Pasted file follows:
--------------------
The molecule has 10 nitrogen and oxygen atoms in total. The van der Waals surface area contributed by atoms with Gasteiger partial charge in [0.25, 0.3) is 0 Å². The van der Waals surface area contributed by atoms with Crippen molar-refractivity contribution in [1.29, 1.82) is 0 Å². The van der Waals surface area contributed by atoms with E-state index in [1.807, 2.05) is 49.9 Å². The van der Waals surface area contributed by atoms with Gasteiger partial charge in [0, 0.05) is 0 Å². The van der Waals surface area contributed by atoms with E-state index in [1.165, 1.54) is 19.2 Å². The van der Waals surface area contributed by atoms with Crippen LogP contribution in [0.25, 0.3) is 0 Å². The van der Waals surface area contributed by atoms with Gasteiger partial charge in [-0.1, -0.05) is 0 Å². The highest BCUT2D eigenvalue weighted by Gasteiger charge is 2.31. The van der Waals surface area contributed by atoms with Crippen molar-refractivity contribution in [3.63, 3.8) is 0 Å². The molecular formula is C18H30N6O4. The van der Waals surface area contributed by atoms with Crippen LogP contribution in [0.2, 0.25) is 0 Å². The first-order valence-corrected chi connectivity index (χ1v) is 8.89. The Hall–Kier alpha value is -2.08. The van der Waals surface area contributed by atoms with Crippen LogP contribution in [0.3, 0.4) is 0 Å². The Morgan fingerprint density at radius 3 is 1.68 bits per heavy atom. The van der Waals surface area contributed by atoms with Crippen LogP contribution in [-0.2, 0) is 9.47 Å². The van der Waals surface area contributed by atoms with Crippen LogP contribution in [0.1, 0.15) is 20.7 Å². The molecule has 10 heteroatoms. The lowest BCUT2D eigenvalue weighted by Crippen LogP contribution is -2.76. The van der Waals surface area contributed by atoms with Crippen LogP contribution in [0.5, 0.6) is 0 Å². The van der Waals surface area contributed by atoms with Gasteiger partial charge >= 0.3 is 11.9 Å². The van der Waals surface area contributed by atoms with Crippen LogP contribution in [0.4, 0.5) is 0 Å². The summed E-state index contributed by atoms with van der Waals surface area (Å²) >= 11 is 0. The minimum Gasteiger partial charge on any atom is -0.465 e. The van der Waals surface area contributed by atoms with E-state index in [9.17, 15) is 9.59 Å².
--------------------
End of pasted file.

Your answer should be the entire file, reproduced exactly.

The molecule has 10 nitrogen and oxygen atoms in total. The van der Waals surface area contributed by atoms with Gasteiger partial charge in [0.25, 0.3) is 0 Å². The van der Waals surface area contributed by atoms with Crippen molar-refractivity contribution in [1.29, 1.82) is 0 Å². The van der Waals surface area contributed by atoms with E-state index in [1.807, 2.05) is 49.9 Å². The van der Waals surface area contributed by atoms with Gasteiger partial charge in [0, 0.05) is 0 Å². The van der Waals surface area contributed by atoms with E-state index in [1.165, 1.54) is 19.2 Å². The van der Waals surface area contributed by atoms with Crippen LogP contribution in [0.25, 0.3) is 0 Å². The van der Waals surface area contributed by atoms with Gasteiger partial charge in [-0.1, -0.05) is 0 Å². The highest BCUT2D eigenvalue weighted by Gasteiger charge is 2.31. The van der Waals surface area contributed by atoms with Crippen molar-refractivity contribution in [3.63, 3.8) is 0 Å². The molecular formula is C18H30N6O4. The van der Waals surface area contributed by atoms with Crippen LogP contribution in [0.2, 0.25) is 0 Å². The first-order valence-corrected chi connectivity index (χ1v) is 8.89. The Hall–Kier alpha value is -2.08. The van der Waals surface area contributed by atoms with Crippen LogP contribution in [0.3, 0.4) is 0 Å². The Morgan fingerprint density at radius 3 is 1.68 bits per heavy atom. The van der Waals surface area contributed by atoms with Crippen LogP contribution in [-0.2, 0) is 9.47 Å². The van der Waals surface area contributed by atoms with Crippen LogP contribution in [0.1, 0.15) is 20.7 Å². The molecule has 10 heteroatoms. The lowest BCUT2D eigenvalue weighted by Crippen LogP contribution is -2.76. The van der Waals surface area contributed by atoms with Crippen LogP contribution in [0.5, 0.6) is 0 Å². The van der Waals surface area contributed by atoms with Gasteiger partial charge >= 0.3 is 11.9 Å². The van der Waals surface area contributed by atoms with Crippen LogP contribution in [0.4, 0.5) is 0 Å². The summed E-state index contributed by atoms with van der Waals surface area (Å²) >= 11 is 0. The minimum Gasteiger partial charge on any atom is -0.465 e. The van der Waals surface area contributed by atoms with E-state index in [9.17, 15) is 9.59 Å².